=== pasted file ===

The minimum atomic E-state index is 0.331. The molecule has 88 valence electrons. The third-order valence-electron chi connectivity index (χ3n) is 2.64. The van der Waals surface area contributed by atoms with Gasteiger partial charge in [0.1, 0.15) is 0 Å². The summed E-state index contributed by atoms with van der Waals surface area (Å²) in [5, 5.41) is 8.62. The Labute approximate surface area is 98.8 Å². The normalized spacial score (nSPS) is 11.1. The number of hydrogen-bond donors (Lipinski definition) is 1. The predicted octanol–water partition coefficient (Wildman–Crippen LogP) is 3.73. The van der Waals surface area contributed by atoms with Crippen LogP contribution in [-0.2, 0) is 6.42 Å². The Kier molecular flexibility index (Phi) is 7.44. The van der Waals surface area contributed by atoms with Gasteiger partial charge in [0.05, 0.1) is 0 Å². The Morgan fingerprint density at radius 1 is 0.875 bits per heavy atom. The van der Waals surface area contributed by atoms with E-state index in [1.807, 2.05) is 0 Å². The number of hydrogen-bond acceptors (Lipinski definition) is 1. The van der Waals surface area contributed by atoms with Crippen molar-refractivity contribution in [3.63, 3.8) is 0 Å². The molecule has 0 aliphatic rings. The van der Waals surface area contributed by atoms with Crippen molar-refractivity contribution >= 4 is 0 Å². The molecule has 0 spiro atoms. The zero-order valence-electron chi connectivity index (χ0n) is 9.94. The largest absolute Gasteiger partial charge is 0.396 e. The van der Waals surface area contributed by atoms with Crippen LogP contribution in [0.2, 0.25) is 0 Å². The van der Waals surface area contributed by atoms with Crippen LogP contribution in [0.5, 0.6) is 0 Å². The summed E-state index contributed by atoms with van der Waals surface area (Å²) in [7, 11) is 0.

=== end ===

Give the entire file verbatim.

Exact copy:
The minimum atomic E-state index is 0.331. The molecule has 88 valence electrons. The third-order valence-electron chi connectivity index (χ3n) is 2.64. The van der Waals surface area contributed by atoms with Gasteiger partial charge in [0.1, 0.15) is 0 Å². The summed E-state index contributed by atoms with van der Waals surface area (Å²) in [5, 5.41) is 8.62. The Labute approximate surface area is 98.8 Å². The normalized spacial score (nSPS) is 11.1. The number of hydrogen-bond donors (Lipinski definition) is 1. The predicted octanol–water partition coefficient (Wildman–Crippen LogP) is 3.73. The van der Waals surface area contributed by atoms with Crippen LogP contribution in [-0.2, 0) is 6.42 Å². The Kier molecular flexibility index (Phi) is 7.44. The van der Waals surface area contributed by atoms with Gasteiger partial charge in [0.05, 0.1) is 0 Å². The Morgan fingerprint density at radius 1 is 0.875 bits per heavy atom. The van der Waals surface area contributed by atoms with E-state index in [1.807, 2.05) is 0 Å². The number of hydrogen-bond acceptors (Lipinski definition) is 1. The van der Waals surface area contributed by atoms with Crippen molar-refractivity contribution in [3.63, 3.8) is 0 Å². The molecule has 0 aliphatic rings. The van der Waals surface area contributed by atoms with Crippen molar-refractivity contribution >= 4 is 0 Å². The molecule has 0 spiro atoms. The zero-order valence-electron chi connectivity index (χ0n) is 9.94. The largest absolute Gasteiger partial charge is 0.396 e. The van der Waals surface area contributed by atoms with Crippen LogP contribution in [0.2, 0.25) is 0 Å². The van der Waals surface area contributed by atoms with Crippen LogP contribution in [0.5, 0.6) is 0 Å². The summed E-state index contributed by atoms with van der Waals surface area (Å²) in [7, 11) is 0.